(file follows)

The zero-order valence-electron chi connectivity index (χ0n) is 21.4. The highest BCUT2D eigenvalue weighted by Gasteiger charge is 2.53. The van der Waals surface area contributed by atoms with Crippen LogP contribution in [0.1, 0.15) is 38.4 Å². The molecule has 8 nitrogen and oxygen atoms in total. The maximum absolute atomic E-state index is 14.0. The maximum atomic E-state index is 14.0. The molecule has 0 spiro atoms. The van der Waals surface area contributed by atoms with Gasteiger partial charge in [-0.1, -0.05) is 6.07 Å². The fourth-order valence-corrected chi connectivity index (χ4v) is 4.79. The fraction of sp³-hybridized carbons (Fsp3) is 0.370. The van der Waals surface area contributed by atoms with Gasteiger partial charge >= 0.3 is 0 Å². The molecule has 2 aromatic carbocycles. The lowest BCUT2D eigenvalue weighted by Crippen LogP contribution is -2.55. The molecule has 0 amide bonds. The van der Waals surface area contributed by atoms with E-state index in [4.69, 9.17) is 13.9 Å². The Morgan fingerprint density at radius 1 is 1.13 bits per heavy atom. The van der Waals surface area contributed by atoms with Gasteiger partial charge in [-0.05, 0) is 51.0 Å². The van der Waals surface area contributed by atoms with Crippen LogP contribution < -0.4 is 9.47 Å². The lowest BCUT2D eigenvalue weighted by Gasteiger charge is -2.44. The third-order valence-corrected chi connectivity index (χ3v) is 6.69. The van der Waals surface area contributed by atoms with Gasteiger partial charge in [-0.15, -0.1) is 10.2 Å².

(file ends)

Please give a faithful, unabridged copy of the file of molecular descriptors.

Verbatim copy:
The zero-order valence-electron chi connectivity index (χ0n) is 21.4. The highest BCUT2D eigenvalue weighted by Gasteiger charge is 2.53. The van der Waals surface area contributed by atoms with Crippen LogP contribution in [0.1, 0.15) is 38.4 Å². The molecule has 8 nitrogen and oxygen atoms in total. The maximum absolute atomic E-state index is 14.0. The maximum atomic E-state index is 14.0. The molecule has 0 spiro atoms. The van der Waals surface area contributed by atoms with Gasteiger partial charge in [-0.1, -0.05) is 6.07 Å². The fourth-order valence-corrected chi connectivity index (χ4v) is 4.79. The fraction of sp³-hybridized carbons (Fsp3) is 0.370. The van der Waals surface area contributed by atoms with Gasteiger partial charge >= 0.3 is 0 Å². The molecule has 2 aromatic carbocycles. The lowest BCUT2D eigenvalue weighted by Crippen LogP contribution is -2.55. The molecule has 0 amide bonds. The van der Waals surface area contributed by atoms with E-state index in [4.69, 9.17) is 13.9 Å². The Morgan fingerprint density at radius 1 is 1.13 bits per heavy atom. The van der Waals surface area contributed by atoms with Gasteiger partial charge in [-0.05, 0) is 51.0 Å². The van der Waals surface area contributed by atoms with Crippen LogP contribution < -0.4 is 9.47 Å². The lowest BCUT2D eigenvalue weighted by Gasteiger charge is -2.44. The third-order valence-corrected chi connectivity index (χ3v) is 6.69. The van der Waals surface area contributed by atoms with Gasteiger partial charge in [-0.15, -0.1) is 10.2 Å².